Remembering

The Forgotten Path

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Why do I get so much joy and satisfaction watching my children play in nature? It is something I have wondered about myself.  One of my favorite activities.  I like to play with them in nature, but honestly, I like sitting back and watching them even more.  I struggle here, to put it into words.

I use the term ‘my children’ loosely as I have taken on 18 other children each week out in the woods.   Watching children in deep play outdoors is something I love.  Why?

Freedom?  I know that when they are unencumbered, outside and unstructured they are free.  Maybe it is the sitting back that is so rewarding.   I move out of their way.  I step back from the telling and the teaching, and create a sacred space for their freedom to step forward.  I love watching where they take it.  There is a deep sense of peace that descends on a creek when children become engrossed in what they and the creek decide to do together.  Two puzzle pieces, the creek and the children, fitting together perfectly and suddenly it all makes sense.  Freedom is definitely an essential ingredient.  Yet…

Wild is the other.

When children set out on their own adventure into wilderness, they are seeking a relationship.  They are looking for connection with each other and me.  But deeper than that, they are seeking connection with the wild.  They know on some soul level that when they find that tadpole and hold it in their hands, it was created in just that way, at just that moment, just for them.  When they are mining for gold in the creek and they find a ‘crystal’, they believe that rock was put there at that moment in time, just for them.   When they sit in their secret hide out, hidden from the rest of us, they are not alone.  They know that this secret spot was created around them, for them.   They don’t seek connection with the man made bridge, as much as, they are drawn to what is flowing and growing and swimming and winding beneath it.  The wild.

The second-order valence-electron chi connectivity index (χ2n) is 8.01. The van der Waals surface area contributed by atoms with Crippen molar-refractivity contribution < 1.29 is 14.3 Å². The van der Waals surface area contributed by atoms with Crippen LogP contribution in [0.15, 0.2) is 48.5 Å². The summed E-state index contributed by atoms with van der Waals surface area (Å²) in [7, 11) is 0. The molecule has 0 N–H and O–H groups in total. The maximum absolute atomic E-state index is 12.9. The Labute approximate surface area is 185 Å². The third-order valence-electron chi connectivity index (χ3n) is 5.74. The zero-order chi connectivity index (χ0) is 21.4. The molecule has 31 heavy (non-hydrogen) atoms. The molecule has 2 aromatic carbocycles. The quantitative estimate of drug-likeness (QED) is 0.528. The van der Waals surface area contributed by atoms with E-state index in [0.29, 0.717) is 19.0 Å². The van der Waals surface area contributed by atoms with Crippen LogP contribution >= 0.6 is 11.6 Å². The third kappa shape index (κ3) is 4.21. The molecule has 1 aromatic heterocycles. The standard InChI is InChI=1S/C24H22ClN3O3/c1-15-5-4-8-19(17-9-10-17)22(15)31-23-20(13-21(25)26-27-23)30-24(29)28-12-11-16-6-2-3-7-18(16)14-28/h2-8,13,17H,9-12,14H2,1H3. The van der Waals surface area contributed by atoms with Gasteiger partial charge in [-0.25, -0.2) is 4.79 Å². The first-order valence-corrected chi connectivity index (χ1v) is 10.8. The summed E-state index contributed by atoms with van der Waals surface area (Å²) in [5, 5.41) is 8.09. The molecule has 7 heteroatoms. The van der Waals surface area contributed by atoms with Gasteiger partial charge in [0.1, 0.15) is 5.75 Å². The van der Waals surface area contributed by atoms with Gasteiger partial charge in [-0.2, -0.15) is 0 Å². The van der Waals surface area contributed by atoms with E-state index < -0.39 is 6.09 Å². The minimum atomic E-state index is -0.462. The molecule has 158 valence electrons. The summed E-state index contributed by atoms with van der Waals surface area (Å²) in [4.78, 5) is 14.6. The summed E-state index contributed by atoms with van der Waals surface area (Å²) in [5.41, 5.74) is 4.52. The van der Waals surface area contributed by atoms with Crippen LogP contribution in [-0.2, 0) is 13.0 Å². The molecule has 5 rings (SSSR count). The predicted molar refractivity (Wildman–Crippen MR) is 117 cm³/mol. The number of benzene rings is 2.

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Two weeks ago when a pouring rain just happened to find us outside looking for adventure, they embraced it as the gift it was.  How could this not have been created just for them?  The joy as they received this gift however they chose, was something I will never forget. Standing back and watching them dance with the wild was my joy.

They went home high.

The next day I heard reports of “the best day ever”.  One child told his special grownup that it was “the best day of his life”.  Then he changed his mind.  “It is the second best day of my life.  The best day was the day I was born.”

I watch this and I remember.  I remember what I was born knowing and then forgot. I remember my own freedom dancing with the wild.  I seek relationship with What created the wild.  I catch a glimmer of conversation with my Creator.

The Forgotten Path.  Children are born into the world knowing this path.  It is not forgotten for them.  By protecting space for them to play on their own path, I remember.  They are my guides.  They teach me how to recall all that I know.  It is as much for me as for them.

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the souls of my tribe

Cousins

When I was 17, I lived through a nuclear explosion.  My parents divorced.

Before that day I had lived my life full of family. Not just my sister and parents living our life in our little house together, but my enormous comforting cushion of 23 aunts and uncles, 27 cousins and 3 living grandparents.